Several dozen engineers from Lockheed Martin Space Systems in Littleton came to campus this week to participate in a novel mentoring event (think “speed dating”) that included several dozen Front Range high school students and their parents as well as about 20 CU-Boulder undergraduates.
The Lockheed Martin engineers, primarily CU-Boulder alumni, rotated through different question-and-answer sessions with small groups of students to discuss careers, challenges and the experience of working at the forefront of the aerospace engineering field. One mentor was Steve Jolly, who holds bachelor’s and doctoral aerospace engineering sciences degrees from CU-Boulder and who has led spacecraft design and development for several NASA missions, including Mars exploration projects.
"We are starting to see a brain drain of space engineers, and we expect that about half will be retiring within the next 10 years," said Jolly. "Since the challenges we face today are much more difficult than when I started my career, we need very talented students, and CU-Boulder has been at the forefront of our recruiting efforts."
Jolly said the pipeline of future engineers for the nation should start early.
“I think we need to find a way to reach out to middle school students and early high school students and help direct them toward high-tech careers,” he said, adding that the industry welcomes multitalented engineers, including artists and musicians.
Sponsored by Lockheed Martin, the mentoring event was held in conjunction with National Engineering Week, created in part to inspire the next generation of engineers. The high school students at the CU-Boulder event, who came from Front Range schools between Fort Collins and Castle Rock, have already been accepted to CU-Boulder.
Emily Howard, a senior from Horizon High School in Thornton who attended the mentoring session, said she has been interested in engineering since she was young.
"I know CU has an awesome engineering school," said Howard. "And I know students can get real-world experience here. I plan to take full advantage of that."
CU-Boulder’s aerospace engineering sciences program is ranked 10th nationally both in undergraduate and graduate assessments by U.S. News and World Report in 2016 for all public and private universities in the nation. Three other CU-Boulder engineering disciplines are ranked in the top 25 in the nation.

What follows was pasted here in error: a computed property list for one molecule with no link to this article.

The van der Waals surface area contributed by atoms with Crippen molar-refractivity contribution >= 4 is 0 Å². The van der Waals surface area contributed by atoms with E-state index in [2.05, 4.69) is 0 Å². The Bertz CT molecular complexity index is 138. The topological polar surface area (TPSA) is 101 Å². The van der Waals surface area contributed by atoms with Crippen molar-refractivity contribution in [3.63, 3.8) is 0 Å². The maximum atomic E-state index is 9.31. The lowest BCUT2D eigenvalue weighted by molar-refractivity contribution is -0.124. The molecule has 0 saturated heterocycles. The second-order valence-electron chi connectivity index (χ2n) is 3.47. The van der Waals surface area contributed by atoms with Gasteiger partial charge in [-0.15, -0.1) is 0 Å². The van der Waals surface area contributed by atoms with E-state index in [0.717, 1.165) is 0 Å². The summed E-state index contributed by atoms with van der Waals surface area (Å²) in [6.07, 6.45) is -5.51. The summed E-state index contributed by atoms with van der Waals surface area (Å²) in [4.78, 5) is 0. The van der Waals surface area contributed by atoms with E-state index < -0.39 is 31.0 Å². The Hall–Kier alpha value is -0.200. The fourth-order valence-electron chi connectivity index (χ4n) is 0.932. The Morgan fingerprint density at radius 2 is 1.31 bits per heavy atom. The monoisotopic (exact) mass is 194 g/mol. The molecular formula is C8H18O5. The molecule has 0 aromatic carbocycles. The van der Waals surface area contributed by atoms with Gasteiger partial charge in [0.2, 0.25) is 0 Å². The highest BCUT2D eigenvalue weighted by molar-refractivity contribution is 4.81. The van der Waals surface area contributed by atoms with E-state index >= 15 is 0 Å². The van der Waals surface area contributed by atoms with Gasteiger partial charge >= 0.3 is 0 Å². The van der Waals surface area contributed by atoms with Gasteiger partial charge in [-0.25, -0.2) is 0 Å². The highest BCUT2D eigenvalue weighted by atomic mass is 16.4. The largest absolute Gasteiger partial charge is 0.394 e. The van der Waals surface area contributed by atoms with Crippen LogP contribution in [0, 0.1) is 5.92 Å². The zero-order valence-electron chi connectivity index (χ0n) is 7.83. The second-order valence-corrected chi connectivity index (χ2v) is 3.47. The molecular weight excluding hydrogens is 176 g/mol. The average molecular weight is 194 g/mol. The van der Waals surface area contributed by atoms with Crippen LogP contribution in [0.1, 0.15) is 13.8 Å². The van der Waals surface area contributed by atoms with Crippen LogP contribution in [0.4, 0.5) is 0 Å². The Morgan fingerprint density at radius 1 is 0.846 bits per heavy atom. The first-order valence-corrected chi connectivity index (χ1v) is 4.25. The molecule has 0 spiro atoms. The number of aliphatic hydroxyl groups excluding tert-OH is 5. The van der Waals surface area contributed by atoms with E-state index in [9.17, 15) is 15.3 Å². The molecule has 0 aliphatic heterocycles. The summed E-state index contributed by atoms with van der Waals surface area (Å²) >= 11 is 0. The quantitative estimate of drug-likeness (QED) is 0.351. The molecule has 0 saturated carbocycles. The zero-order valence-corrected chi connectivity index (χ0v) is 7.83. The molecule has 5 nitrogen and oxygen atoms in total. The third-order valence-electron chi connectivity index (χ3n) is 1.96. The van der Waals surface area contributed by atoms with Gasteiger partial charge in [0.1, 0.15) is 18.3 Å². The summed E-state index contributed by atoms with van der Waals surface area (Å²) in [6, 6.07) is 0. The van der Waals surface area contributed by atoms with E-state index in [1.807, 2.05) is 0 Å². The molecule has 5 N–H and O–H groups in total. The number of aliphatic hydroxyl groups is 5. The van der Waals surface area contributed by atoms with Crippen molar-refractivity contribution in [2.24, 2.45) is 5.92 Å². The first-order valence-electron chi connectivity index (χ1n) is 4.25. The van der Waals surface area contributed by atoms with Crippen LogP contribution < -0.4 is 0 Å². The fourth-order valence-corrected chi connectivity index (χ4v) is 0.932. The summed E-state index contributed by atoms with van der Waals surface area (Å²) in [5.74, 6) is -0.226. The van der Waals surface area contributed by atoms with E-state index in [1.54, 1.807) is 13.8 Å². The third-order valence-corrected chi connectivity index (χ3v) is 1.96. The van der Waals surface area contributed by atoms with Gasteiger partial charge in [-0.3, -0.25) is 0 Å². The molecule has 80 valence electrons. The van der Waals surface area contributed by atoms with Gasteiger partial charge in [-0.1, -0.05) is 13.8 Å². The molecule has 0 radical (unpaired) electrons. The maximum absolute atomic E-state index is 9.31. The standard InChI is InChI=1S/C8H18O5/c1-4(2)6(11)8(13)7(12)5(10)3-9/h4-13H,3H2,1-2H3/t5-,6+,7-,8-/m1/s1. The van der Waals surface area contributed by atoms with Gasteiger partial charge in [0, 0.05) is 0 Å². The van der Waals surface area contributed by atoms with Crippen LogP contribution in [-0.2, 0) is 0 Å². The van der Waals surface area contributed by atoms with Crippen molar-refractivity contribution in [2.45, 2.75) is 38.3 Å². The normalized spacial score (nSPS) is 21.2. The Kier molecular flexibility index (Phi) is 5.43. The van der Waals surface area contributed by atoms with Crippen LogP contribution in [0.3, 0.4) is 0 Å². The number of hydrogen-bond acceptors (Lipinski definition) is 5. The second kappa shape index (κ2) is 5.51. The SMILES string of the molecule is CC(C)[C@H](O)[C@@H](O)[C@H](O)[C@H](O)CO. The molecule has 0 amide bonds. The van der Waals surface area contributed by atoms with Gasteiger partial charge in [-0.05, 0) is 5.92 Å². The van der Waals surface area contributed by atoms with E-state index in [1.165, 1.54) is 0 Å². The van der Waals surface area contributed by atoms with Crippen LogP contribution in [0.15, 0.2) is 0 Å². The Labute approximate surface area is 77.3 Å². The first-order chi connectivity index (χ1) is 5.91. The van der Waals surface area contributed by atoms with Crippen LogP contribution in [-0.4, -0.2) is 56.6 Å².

Another mentoring event attendee was Kari Hadjis, the mother of Rock Canyon High School senior Riley Hadjis, one of the students who came to the event.
"As a parent, I’m very excited for my child," said Kari Hadjis, who already has a daughter enrolled in CU-Boulder’s chemical and biological engineering department. "I think engineering is a great field to be in, and CU has shown us that it has a lot of opportunities for those students."
CU-Boulder sophomore Mack Tang, a mechanical engineering major from Rampart High School in Colorado Springs, said the event was a great fit since Lockheed Martin, SpaceX and NASA’s Jet Propulsion Laboratory are among workplaces that interest him.
"When I heard about this event, I thought I would come and talk to some of the Lockheed Martin engineers to get more information and some networking experience," said Tang, who said he likely will go to graduate school before entering the work force.
CU-Boulder’s Engineering Week wraps up Friday with several energy talks at noon by the Energy Club at the business school, a noon "egg drop" contest from the Engineering Office Tower, and a 1 p.m. rocket launch on the business school field. For more information visit this CU-Boulder Engineering Days website.